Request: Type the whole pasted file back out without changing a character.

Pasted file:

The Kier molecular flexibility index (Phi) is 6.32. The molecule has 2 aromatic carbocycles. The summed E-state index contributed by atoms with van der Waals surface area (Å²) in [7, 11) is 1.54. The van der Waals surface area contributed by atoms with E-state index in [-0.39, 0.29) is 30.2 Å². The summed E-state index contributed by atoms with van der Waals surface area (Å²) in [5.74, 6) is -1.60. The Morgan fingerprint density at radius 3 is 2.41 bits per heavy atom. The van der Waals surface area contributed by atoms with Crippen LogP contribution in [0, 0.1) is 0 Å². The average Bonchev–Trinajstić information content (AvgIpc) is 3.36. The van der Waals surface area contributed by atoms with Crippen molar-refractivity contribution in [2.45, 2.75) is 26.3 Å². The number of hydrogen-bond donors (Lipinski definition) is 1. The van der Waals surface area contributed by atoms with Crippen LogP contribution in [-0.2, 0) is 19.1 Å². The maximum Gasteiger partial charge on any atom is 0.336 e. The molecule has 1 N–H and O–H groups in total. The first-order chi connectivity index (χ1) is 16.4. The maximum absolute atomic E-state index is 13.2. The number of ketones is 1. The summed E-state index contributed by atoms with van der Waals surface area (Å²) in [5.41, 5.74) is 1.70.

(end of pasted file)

The Kier molecular flexibility index (Phi) is 6.32. The molecule has 2 aromatic carbocycles. The summed E-state index contributed by atoms with van der Waals surface area (Å²) in [7, 11) is 1.54. The van der Waals surface area contributed by atoms with E-state index in [-0.39, 0.29) is 30.2 Å². The summed E-state index contributed by atoms with van der Waals surface area (Å²) in [5.74, 6) is -1.60. The Morgan fingerprint density at radius 3 is 2.41 bits per heavy atom. The van der Waals surface area contributed by atoms with Crippen LogP contribution in [0, 0.1) is 0 Å². The average Bonchev–Trinajstić information content (AvgIpc) is 3.36. The van der Waals surface area contributed by atoms with Crippen molar-refractivity contribution in [2.45, 2.75) is 26.3 Å². The number of hydrogen-bond donors (Lipinski definition) is 1. The van der Waals surface area contributed by atoms with Crippen LogP contribution in [-0.2, 0) is 19.1 Å². The maximum Gasteiger partial charge on any atom is 0.336 e. The molecule has 1 N–H and O–H groups in total. The first-order chi connectivity index (χ1) is 16.4. The maximum absolute atomic E-state index is 13.2. The number of ketones is 1. The summed E-state index contributed by atoms with van der Waals surface area (Å²) in [5.41, 5.74) is 1.70.